“The Association of Research Libraries (ARL), the University of Washington Libraries, and the Conference Steering Committee invite paper, poster, and workshop proposals for the 2020 Library Assessment Conference: Building Effective, Sustainable, Practical Assessment beginning December 4, 2019. Proposals will be due by February 28, 2020. This eighth biennial conference will be held October 26–28, 2020, in Rosemont, Illinois (near Chicago O’Hare International Airport)….”
“The Association of Research Libraries (ARL) supports the MIT Framework for Publisher Contracts as an important pathway to making scholarly content more openly available. The framework sets forth six core principles for library contracts with publishers, such as author retention of copyrights, automatic deposit of manuscripts into institutional repositories, and blanket text- and data-mining (machine-reading) rights with no additional license required.
The MIT Framework also calls for sustainable and fair, cost-based pricing for publisher services. This will depend, at a minimum, on institutions refusing to sign non-disclosure agreements and, even better, providing their licensing expenditures and terms in an easily comparable format. ARL is committed to advancing such transparency as a key principle to achieving open, equitable, and enduring access to information….”
“The Libraries of the University of California (UC) are seeking transformative agreements with publishers such that access to the research of UC faculty is open to all, not limited to those who can afford it. In February 2019, the UC Libraries withdrew from negotiations with the publisher Elsevier due to lack of progress, and in July, Elsevier cut off access to current content for all UC campuses.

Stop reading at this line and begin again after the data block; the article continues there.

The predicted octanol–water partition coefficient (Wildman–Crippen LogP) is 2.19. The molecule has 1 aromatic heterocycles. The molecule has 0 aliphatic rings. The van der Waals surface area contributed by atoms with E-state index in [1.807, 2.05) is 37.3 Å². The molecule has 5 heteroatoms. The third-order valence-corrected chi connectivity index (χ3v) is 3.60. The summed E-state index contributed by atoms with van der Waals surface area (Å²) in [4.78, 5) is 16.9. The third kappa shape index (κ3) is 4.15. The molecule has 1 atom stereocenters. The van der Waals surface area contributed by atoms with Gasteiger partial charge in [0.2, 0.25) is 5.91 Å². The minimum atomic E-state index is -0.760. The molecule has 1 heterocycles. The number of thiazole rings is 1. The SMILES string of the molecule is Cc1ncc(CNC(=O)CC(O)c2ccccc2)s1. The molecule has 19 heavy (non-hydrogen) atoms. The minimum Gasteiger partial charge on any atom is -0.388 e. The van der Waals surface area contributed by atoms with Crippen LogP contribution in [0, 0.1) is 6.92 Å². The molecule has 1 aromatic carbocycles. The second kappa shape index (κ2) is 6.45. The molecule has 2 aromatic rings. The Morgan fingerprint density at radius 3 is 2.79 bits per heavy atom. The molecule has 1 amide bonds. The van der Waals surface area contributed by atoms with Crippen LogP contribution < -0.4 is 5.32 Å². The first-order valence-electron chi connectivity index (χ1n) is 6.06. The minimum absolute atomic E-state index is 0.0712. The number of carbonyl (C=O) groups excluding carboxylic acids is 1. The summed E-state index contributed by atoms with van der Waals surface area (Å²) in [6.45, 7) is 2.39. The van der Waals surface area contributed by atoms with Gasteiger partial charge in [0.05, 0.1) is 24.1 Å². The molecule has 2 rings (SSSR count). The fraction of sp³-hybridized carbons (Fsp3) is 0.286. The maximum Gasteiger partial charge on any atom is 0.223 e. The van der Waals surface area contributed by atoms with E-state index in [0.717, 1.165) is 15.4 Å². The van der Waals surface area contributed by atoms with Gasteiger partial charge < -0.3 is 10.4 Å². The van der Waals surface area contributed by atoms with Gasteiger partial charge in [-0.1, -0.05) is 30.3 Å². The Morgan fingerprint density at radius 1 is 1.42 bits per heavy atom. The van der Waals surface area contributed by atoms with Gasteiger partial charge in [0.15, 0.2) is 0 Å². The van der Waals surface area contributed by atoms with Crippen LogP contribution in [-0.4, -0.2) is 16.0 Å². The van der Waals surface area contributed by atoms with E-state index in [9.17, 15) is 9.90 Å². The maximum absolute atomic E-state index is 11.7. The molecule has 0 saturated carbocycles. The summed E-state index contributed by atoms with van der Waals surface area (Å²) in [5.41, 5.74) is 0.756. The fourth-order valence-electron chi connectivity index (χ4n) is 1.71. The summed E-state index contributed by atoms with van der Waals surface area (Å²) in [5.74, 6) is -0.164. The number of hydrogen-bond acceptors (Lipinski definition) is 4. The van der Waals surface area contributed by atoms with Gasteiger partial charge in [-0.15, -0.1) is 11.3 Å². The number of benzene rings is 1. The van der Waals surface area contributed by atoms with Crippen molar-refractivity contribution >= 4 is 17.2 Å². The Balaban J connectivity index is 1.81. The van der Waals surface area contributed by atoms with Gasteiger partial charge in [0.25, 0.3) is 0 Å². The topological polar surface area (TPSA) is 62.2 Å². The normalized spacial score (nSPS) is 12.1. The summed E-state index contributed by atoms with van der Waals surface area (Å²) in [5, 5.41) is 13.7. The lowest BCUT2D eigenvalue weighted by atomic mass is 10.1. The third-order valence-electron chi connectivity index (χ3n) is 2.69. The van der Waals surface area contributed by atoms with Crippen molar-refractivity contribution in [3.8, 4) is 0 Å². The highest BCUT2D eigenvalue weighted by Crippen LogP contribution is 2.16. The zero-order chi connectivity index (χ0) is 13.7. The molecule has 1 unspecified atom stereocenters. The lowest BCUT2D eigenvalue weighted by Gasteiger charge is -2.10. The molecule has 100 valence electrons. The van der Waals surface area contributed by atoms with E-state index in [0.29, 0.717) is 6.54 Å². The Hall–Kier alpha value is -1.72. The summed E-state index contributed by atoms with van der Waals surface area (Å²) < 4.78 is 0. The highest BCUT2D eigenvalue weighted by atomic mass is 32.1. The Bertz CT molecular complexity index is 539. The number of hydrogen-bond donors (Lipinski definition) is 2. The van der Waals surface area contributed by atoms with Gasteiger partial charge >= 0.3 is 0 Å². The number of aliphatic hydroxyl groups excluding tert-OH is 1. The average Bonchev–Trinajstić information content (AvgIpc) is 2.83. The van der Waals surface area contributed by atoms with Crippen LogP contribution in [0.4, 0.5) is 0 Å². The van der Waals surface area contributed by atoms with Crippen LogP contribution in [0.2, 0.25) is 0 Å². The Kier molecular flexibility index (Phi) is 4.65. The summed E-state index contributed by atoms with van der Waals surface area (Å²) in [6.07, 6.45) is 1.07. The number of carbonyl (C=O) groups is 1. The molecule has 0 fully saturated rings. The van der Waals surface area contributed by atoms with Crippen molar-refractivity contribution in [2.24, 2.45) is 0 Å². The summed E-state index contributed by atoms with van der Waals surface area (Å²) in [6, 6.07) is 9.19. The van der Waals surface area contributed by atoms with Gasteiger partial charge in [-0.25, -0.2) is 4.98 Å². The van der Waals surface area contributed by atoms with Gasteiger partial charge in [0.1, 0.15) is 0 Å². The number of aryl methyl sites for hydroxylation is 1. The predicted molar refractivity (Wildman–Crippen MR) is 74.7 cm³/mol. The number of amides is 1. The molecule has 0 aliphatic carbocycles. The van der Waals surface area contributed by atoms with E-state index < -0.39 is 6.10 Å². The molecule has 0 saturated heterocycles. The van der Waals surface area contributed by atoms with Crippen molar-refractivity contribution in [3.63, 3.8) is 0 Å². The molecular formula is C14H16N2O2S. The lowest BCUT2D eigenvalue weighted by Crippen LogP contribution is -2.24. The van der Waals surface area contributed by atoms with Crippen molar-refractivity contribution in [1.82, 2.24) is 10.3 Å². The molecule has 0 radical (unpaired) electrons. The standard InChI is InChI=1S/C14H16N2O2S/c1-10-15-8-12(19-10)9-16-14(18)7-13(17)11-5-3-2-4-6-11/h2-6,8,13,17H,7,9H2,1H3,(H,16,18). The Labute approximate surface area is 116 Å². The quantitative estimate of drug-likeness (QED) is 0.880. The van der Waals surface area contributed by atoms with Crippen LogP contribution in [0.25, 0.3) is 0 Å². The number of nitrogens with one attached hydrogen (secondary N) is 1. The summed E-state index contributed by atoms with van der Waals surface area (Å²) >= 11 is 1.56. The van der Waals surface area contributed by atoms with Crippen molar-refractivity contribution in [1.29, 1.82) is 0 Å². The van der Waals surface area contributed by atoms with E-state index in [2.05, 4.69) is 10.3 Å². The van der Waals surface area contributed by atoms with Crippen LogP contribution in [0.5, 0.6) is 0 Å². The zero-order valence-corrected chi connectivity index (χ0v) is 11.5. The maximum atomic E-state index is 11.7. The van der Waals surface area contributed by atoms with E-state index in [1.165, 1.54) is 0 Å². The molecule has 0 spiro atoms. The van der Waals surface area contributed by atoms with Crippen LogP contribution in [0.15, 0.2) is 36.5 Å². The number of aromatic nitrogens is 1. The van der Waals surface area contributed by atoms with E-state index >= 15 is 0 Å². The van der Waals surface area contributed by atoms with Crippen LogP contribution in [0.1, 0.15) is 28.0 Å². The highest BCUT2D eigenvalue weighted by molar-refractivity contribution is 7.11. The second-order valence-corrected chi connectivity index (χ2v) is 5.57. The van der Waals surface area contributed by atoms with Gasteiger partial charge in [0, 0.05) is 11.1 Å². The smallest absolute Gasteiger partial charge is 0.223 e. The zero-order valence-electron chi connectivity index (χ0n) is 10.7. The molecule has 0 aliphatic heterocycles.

The Association of Research Libraries (ARL) expresses strong support for the UC Libraries in their efforts to initiate change and expand access to research. While ARL member library approaches to transformative change may vary, we applaud UC’s commitment to the values and vision they have articulated even at the expense of disruption. In particular, we commend the strong coalition of faculty, librarians, and administrators across the UC system, that together developed the principles and together managed the negotiations….”
“A new white paper from the Supporting OA Collections in the Open project documents a series of conversations with librarians with expertise in collections, acquisitions, scholarly communication, and administration, from diverse institutions, regarding their experiences and attitudes towards financially supporting open access (OA) content. The project was led by librarians at James Madison University (JMU), in partnership with the Association of Research Libraries (ARL).
Funded by a grant from the US Institute of Museum and Library Services (IMLS), OA in the Open convened a series of national forums where community members discussed their needs, values, and priorities in relation to open access collection development. The forums clarified areas of opportunity and friction, and led to productive discourse and identification of common themes about collective funding of public-goods content.
Through moderation that leveraged the insights and interactions of focus group participants, the project team developed a white paper that articulates the challenges, opportunities, and potential mechanisms for building an OA collection development system and culture and that motivates the community toward collective action….”